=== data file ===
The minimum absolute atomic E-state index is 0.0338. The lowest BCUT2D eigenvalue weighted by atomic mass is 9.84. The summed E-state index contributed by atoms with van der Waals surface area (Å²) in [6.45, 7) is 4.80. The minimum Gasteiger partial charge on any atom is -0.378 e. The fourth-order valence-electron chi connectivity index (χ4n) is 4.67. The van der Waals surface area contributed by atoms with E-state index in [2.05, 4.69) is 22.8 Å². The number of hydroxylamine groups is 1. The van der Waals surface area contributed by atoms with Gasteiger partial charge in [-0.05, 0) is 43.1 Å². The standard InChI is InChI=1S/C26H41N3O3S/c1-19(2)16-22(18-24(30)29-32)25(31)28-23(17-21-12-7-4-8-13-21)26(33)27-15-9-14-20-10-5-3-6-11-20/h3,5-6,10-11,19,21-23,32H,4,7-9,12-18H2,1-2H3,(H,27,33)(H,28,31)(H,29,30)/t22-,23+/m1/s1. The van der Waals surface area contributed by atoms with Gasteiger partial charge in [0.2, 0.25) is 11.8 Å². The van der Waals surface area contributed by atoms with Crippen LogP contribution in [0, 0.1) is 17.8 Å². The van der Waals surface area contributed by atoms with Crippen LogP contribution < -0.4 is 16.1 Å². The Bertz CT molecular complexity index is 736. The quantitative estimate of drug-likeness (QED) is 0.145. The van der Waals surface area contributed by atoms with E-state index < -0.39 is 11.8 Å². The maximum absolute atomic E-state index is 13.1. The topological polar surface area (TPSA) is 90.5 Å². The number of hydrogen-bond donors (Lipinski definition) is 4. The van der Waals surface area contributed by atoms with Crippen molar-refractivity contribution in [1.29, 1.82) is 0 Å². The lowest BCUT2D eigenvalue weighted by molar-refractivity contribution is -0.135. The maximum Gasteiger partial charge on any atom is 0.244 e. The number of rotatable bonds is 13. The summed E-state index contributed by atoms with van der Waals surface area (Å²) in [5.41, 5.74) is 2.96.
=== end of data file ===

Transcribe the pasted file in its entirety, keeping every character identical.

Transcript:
The minimum absolute atomic E-state index is 0.0338. The lowest BCUT2D eigenvalue weighted by atomic mass is 9.84. The summed E-state index contributed by atoms with van der Waals surface area (Å²) in [6.45, 7) is 4.80. The minimum Gasteiger partial charge on any atom is -0.378 e. The fourth-order valence-electron chi connectivity index (χ4n) is 4.67. The van der Waals surface area contributed by atoms with E-state index in [2.05, 4.69) is 22.8 Å². The number of hydroxylamine groups is 1. The van der Waals surface area contributed by atoms with Gasteiger partial charge in [-0.05, 0) is 43.1 Å². The standard InChI is InChI=1S/C26H41N3O3S/c1-19(2)16-22(18-24(30)29-32)25(31)28-23(17-21-12-7-4-8-13-21)26(33)27-15-9-14-20-10-5-3-6-11-20/h3,5-6,10-11,19,21-23,32H,4,7-9,12-18H2,1-2H3,(H,27,33)(H,28,31)(H,29,30)/t22-,23+/m1/s1. The van der Waals surface area contributed by atoms with Gasteiger partial charge in [0.2, 0.25) is 11.8 Å². The van der Waals surface area contributed by atoms with Crippen LogP contribution in [0, 0.1) is 17.8 Å². The van der Waals surface area contributed by atoms with Crippen LogP contribution < -0.4 is 16.1 Å². The Bertz CT molecular complexity index is 736. The quantitative estimate of drug-likeness (QED) is 0.145. The van der Waals surface area contributed by atoms with E-state index < -0.39 is 11.8 Å². The maximum absolute atomic E-state index is 13.1. The topological polar surface area (TPSA) is 90.5 Å². The number of hydrogen-bond donors (Lipinski definition) is 4. The van der Waals surface area contributed by atoms with Crippen molar-refractivity contribution in [1.29, 1.82) is 0 Å². The lowest BCUT2D eigenvalue weighted by molar-refractivity contribution is -0.135. The maximum Gasteiger partial charge on any atom is 0.244 e. The number of rotatable bonds is 13. The summed E-state index contributed by atoms with van der Waals surface area (Å²) in [5.41, 5.74) is 2.96.